Swimming breast stroke in a tri

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Comments

  • A long delay in replying sorry.... thats good, glad its going ok.



    Planned to go out on bike today but so late back from shopping trip - 1hr late bus was but one had broken diwn & one was in an accident so cdnt really say much when bus finally turned up.



    Hope to do a brick session with bike then run tomorrow, then swim tues nite. Other half asked how long i was going to be- said based on first triathlon time (2hrs 35minutes & 34seconds) hope to be done by 11am at the latest if my swim time is same as at east leake (8.09am)!
  • I meant he wanted to know how long i wd be next sunday lol.
  • I've swum 2 half iron distance races breaststroke and two full iron distance races in crawl. I know the crawl was more efficient, but sometimes it's nice to have a fall back stroke. 

    Do what you want. The important thing is to just do it. Better spend time training and practicing than wondering of you could / should. 

  • I consider myself a confident and relatively strong swimmer (can swim long distances without getting particularly tired).

    However, I do struggle to maintain swimming a crawl stroke much beyond 500-600m as I get out of breath. I expect this is due to racing breaststroke as a youth, and therefore I never really developed my crawl.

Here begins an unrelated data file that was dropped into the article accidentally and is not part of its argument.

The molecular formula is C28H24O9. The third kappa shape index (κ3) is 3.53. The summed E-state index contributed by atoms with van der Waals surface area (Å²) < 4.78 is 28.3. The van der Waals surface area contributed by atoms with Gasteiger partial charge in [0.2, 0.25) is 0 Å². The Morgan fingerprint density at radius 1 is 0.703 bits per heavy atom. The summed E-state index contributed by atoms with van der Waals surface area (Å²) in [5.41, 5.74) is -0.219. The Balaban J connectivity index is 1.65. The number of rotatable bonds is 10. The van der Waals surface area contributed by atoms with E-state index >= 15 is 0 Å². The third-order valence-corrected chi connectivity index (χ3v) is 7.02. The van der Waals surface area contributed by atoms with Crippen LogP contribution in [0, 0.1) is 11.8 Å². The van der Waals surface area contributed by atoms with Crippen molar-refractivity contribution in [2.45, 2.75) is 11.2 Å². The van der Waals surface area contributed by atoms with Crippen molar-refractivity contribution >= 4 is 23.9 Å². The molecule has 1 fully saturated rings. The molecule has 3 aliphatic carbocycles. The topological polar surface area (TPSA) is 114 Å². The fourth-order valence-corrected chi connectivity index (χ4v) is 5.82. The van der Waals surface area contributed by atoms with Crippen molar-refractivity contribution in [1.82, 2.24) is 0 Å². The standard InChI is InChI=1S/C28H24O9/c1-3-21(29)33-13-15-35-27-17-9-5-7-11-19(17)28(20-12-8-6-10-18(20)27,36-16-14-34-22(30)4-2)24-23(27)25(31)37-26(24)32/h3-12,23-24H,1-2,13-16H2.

Whilst I'm not at competing level, I've found that in most open-water swims, the vast majority of the field swimming crawl just can't swim straight and are more of a hazard to other swimmers than breaststrokers.

    Case in point, in the Salty Sea Dog 2015 Sprint Tri, the first marker bouy meant swimming perpendicular to the incoming tide, and significant numbers of crawlers ended up 40-50metres down current and had to swim directly into the tide to reach the first mark. With the heads-up benefits of breaststroke, I was able to take the tide into account and over the entire course probably saved 100-200metres in distance over all but the most expert of crawl swimmers, and exited the water around mid-field (with no pre-race training, I might add).

    Swim whichever stroke you feel comfortable with, and also take into account the conditions. Breaststroke might just actually be the better, safer and more efficient stroke to use on the day, at least for part of the course.

  • I've done those Salty Sea Dogs a couple of times, can never work out the tide and always end swimming all over the place, chasing buoys! imageimage

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